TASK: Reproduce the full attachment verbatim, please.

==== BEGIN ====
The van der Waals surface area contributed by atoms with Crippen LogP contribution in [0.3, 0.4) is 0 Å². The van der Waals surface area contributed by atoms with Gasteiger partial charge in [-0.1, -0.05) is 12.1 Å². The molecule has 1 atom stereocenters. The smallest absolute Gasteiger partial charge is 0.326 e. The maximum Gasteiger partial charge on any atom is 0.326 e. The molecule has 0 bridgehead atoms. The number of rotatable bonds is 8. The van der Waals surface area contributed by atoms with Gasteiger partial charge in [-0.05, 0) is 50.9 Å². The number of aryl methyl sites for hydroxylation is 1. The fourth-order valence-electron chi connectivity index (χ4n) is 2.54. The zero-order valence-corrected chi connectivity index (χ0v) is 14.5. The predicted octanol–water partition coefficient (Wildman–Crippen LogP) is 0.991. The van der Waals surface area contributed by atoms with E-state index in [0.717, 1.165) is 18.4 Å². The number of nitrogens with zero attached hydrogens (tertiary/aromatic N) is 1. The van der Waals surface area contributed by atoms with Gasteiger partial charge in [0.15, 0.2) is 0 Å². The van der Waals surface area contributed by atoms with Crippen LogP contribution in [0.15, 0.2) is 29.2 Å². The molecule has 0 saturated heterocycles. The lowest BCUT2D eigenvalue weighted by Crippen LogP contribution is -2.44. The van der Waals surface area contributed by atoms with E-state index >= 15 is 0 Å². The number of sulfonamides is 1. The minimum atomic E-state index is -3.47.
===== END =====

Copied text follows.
The van der Waals surface area contributed by atoms with Crippen LogP contribution in [0.3, 0.4) is 0 Å². The van der Waals surface area contributed by atoms with Gasteiger partial charge in [-0.1, -0.05) is 12.1 Å². The molecule has 1 atom stereocenters. The smallest absolute Gasteiger partial charge is 0.326 e. The maximum Gasteiger partial charge on any atom is 0.326 e. The molecule has 0 bridgehead atoms. The number of rotatable bonds is 8. The van der Waals surface area contributed by atoms with Gasteiger partial charge in [-0.05, 0) is 50.9 Å². The number of aryl methyl sites for hydroxylation is 1. The fourth-order valence-electron chi connectivity index (χ4n) is 2.54. The zero-order valence-corrected chi connectivity index (χ0v) is 14.5. The predicted octanol–water partition coefficient (Wildman–Crippen LogP) is 0.991. The van der Waals surface area contributed by atoms with E-state index in [0.717, 1.165) is 18.4 Å². The number of nitrogens with zero attached hydrogens (tertiary/aromatic N) is 1. The van der Waals surface area contributed by atoms with Gasteiger partial charge in [0.15, 0.2) is 0 Å². The van der Waals surface area contributed by atoms with Crippen LogP contribution in [0.15, 0.2) is 29.2 Å². The molecule has 0 saturated heterocycles. The lowest BCUT2D eigenvalue weighted by Crippen LogP contribution is -2.44. The van der Waals surface area contributed by atoms with E-state index >= 15 is 0 Å². The number of sulfonamides is 1. The minimum atomic E-state index is -3.47.